Pupils are not just citizens in waiting. They are already citizens, and they need more than political literacy
By Blog Editor, IOE Digital, on 30 September 2021
By PGCE Citizenship students Madeleine Spink, Nikita Yadav, Joe Lewin, Farhana Khanom & Achintya Gupta supported by Hans Svennevig.
The establishment this year of an All-Party Parliamentary Group (APPG) on Political Literacy is welcome news for Citizenship teachers, as its aims assert the importance of young people having a strong political education in order to play an active role as citizens.
The APPG puts forward the idea of a Politics GCSE. As most of us are new alumni of the IOE’s PGCE citizenship programme we are strong advocates for comprehensive political literacy. But we want to set out the value of a broader approach. We urge the APPG to engage with the value of existing teaching and the unique elements of Citizenship as a subject, including the Citizenship GCSE.
How does Citizenship promote Political Literacy?
The National Curriculum for Citizenship, along with extensive work by the Association for Citizenship Teaching (ACT) comprehensively outlines an education framework more than fit to engage pupils in politics, but also enhance this political literacy through deliberation. Notably, the three strands of Citizenship as outlined by the ‘Crick Report’ – social and moral responsibility, community involvement and political literacy exemplify the way pupils learn about critical media literacy, how Parliament and governments work, British values (Vincent, 2019) and identity, the economy, climate change and sustainability and more. The use of discussion exposes pupils to various viewpoints, further enhancing tolerance (Hess and Gatti, 2010). The Citizenship classroom is the place for these actions and discussions. It’s taught by subject experts and informed by the subject’s own pedagogy, enabling students across the country to take on the big questions, developing their perspectives, and considering their role in shaping change.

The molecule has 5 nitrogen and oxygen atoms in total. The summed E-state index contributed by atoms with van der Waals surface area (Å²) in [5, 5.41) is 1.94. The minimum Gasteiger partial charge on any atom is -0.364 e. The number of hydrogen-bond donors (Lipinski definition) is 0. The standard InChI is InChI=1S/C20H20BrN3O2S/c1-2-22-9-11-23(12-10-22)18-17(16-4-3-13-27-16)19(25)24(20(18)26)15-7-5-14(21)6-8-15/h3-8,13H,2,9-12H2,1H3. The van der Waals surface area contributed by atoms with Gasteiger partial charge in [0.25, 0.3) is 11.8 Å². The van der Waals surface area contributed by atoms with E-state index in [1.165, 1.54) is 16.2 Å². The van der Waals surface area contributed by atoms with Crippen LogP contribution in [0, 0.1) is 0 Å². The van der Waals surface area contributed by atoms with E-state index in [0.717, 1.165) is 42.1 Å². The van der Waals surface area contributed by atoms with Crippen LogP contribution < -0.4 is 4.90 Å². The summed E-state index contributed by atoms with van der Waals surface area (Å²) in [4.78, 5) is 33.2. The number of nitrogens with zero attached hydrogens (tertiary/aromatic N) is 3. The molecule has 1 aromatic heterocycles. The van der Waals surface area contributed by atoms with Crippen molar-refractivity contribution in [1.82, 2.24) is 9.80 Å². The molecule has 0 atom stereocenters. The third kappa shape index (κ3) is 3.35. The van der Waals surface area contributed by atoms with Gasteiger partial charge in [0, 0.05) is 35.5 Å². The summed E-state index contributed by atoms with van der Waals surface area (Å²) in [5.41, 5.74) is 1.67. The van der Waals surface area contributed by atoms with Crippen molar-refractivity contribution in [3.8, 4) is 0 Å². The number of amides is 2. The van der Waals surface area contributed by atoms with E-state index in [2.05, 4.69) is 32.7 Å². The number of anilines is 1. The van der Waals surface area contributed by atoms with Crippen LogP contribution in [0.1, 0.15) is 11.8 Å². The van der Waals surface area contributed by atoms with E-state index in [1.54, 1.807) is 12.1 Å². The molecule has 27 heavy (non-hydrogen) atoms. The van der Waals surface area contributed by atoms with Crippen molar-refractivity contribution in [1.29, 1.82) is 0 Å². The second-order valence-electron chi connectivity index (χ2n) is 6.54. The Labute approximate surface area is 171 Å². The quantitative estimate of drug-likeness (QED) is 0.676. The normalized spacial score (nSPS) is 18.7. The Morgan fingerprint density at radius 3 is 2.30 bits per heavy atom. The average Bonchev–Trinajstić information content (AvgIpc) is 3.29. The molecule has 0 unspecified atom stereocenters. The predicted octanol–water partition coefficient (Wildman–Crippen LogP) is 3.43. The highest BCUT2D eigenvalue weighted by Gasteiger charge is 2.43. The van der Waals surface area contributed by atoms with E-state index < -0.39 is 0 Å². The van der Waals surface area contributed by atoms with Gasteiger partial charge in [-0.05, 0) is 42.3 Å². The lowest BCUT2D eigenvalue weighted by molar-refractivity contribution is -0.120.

What’s unique about Citizenship?
Citizenship education is unique in its approach to political literacy because of the combination of teaching in a range of areas tied to political literacy and the ‘active citizenship’ element of the curriculum. In Citizenship, pupils run a project in their school or local community, for example setting up a petition, running a campaign or to raise awareness or money for a cause they are passionate about. By focusing on action and student-led initiatives, citizenship education allows learners to actualise knowledge concepts and take responsibility for achieving them (Rowe, 2006). Allowing pupils to apply knowledge; develop their skills in research, teamwork and problem-solving, and to evaluate their learning. Planning and reflecting on these experiences make up 15% of the GCSE grade.
Furthermore, the subject is truly intersectional in its approach. All the GCSE specifications cover themes of identity, law, politics, history and more; each offering individual, local, national and international perspectives, maintaining academic vigour, with unique elements of discussion and active participation. At KS3, there is autonomy to cover these themes in preparation for the GCSE, but to also link in current affairs. Citizenship is the subject of the ‘now’. GCSE Citizenship was a fantastic feeder into A Level Citizenship when this was part of the post-16 offer and still is a fantastic feeder into A Level Government & Politics, Sociology and Law, and other vocational qualifications such as Public Services, Health and Social Care or Travel and Tourism as well as building a foundation in pupils to participate in democratic life.
Research about Citizenship Education supports the value of active citizenship. The influential ‘Crick Report’ by the Advisory Group on Citizenship Education was clear at the start of Citizenship Education in England. An Active Citizen is one who: (i) cares for their community through tangible involvement; (ii) is socially and morally informed and responsible; and (iii) is politically literate. By adding the word ‘active’ to citizenship, there ‘is a shift towards examination of individual action’ and an emphasis of being a citizen (Hoskins and Mascherini, 2008:461). When we are considering how to develop the political engagement of the next generation, one factor simply cannot exist without the other.
Citizenship allows learners to engage in civic action not only to earn their qualification, but because they believe in the causes for which they will be campaigning and wishing to advance. They are already citizens, not citizens-in-waiting. This kind of maximal citizenship (McLaughlin, 1991) where learners engage with Politics is an integral part of their identity and best served by Citizenship Education. A report by Parliament in 2018 records the then Government’s commitment to using Citizenship Education as a remedy to consistently low youth engagement in General Elections. This is because Citizenship provides that experiential bridge through which learners connect pure political theory with tangible action.
To strengthen political literacy we must strengthen the unique value of Citizenship education as a subject that creates politically literate active citizens. The value in students creating a project on a societal issue of their choice brings maximum benefit to political literacy beyond reading and writing, allowing learners to connect theory to action.